A 50-year-old man presented to the emergency department with mild lower-extremity edema and a petechial rash on both legs that stopped at the sock line. He had been out of town traveling the previous week, and he didn't remember any sick contacts.
He had not used new soap and didn't remember insects in his hotel room. He had never had a rash or edema on his extremities in the past. The rash was mildly irritating. He also said he had no chest pain, shortness of breath, or fever, but reported a mild headache and body aches, which he attributed to dehydration.
The physical exam revealed a rash similar to the one shown, with petechia and mild edema that spared the sock line. He also had redness on all sun-exposed areas. Labs, including creatine kinase, C-reactive protein, erythrocyte sedimentation rate, CBC, and coagulation studies, were normal. His chest x-ray was unremarkable.
The patient said he felt better after receiving a liter of fluid and ibuprofen, and asked to be discharged home. Then the patient's family arrived, and his children were wearing mouse ears. He then reported that he ran a marathon the previous week, played golf with friends, and went to Disney World.
Find the diagnosis and case discussion on next page.
Diagnosis: Exercise-Induced Vasculitis
Although called by many names (Disney rash, Epcot rash, golfer's rash, and hiker's rash), the medical term for this finding is exercise-induced vasculitis. It is often misdiagnosed as an allergic reaction, insect bites, heart failure, or secondary to thrombocytopenia or other hematologic abnormalities.
The rash is most common in women over 50, but should be considered in any patient who has been exercising or walking in a warm environment. (CMAJ. 2018;190:E195; https://bit.ly/2ZnxfUf.) One study described 99 patients who presented with purpuric rashes on exposed lower legs after exercising in a warm environment. (Am J Clin Dermatol 2016;17:635.) The skin under socks, stockings, or tight pants is consistently spared in these cases because of the protective mechanism of compression.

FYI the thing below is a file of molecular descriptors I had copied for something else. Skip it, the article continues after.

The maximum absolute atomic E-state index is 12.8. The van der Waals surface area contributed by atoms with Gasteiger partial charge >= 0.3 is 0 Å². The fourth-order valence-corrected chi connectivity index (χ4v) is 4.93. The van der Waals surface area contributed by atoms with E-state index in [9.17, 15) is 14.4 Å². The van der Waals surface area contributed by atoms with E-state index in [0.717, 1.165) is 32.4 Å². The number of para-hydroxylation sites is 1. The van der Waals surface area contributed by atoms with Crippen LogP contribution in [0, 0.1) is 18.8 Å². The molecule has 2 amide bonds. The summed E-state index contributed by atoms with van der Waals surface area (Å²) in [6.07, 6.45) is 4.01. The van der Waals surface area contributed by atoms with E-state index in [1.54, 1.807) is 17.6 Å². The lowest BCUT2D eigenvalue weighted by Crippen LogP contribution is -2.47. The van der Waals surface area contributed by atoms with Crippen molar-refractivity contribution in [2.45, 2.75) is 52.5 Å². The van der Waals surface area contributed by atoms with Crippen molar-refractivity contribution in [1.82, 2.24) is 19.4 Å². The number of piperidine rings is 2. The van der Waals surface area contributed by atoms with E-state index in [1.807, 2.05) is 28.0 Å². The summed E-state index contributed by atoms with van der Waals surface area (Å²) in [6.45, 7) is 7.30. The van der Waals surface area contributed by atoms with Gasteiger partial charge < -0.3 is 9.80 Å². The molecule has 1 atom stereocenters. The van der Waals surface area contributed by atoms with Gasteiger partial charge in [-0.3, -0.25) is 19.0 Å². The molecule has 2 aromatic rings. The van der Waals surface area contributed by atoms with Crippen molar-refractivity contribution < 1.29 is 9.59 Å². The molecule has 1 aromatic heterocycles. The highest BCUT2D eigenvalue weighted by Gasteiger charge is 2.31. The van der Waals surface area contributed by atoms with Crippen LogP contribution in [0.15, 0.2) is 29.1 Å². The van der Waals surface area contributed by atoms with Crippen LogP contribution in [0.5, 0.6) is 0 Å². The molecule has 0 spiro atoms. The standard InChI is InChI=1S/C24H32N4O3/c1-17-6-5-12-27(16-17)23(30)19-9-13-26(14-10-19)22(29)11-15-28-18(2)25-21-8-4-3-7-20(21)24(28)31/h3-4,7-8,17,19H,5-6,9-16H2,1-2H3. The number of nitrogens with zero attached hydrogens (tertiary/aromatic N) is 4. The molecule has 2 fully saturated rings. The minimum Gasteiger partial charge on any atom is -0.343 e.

Exercise-induced vasculitis is not fully understood, but it is thought to be secondary to muscle fatigue in the lower extremities, resulting in venous pooling and complement activation during prolonged exercise and hot weather. This presents clinically as mild edema and a petechial rash to the ankle area, sparing the sock area.
Histological biopsies most often show leukoclastic vasculitis. Symptoms typically resolve within 10 days, but relapse occurs in 77.5 percent of the patients. (Am J Clin Dermatol 2016;17:635.)
Treatment is aimed at reducing muscle fatigue, venous pooling, and inflammation. Oral NSAIDs, topical steroids, compression socks, and elevating the legs after activity are recommended as prevention and treatment.
This case highlights not only a common and benign case of self-limiting vasculitis but also the importance of history-taking in medical exams. The physician may have had other concerns and reasons to obtain lab work, but this case could have been quickly solved without the need for further tests and radiation.
EPs operate on pattern recognition, so keep this case and knowledge of exercise-induced vasculitis in your back pocket if you see a patient who has exercised in warm weather and has a new rash and edema that spare the sock.
Dr. Eutermoseris an assistant professor of emergency medicine at Denver Health and University of Colorado Hospital.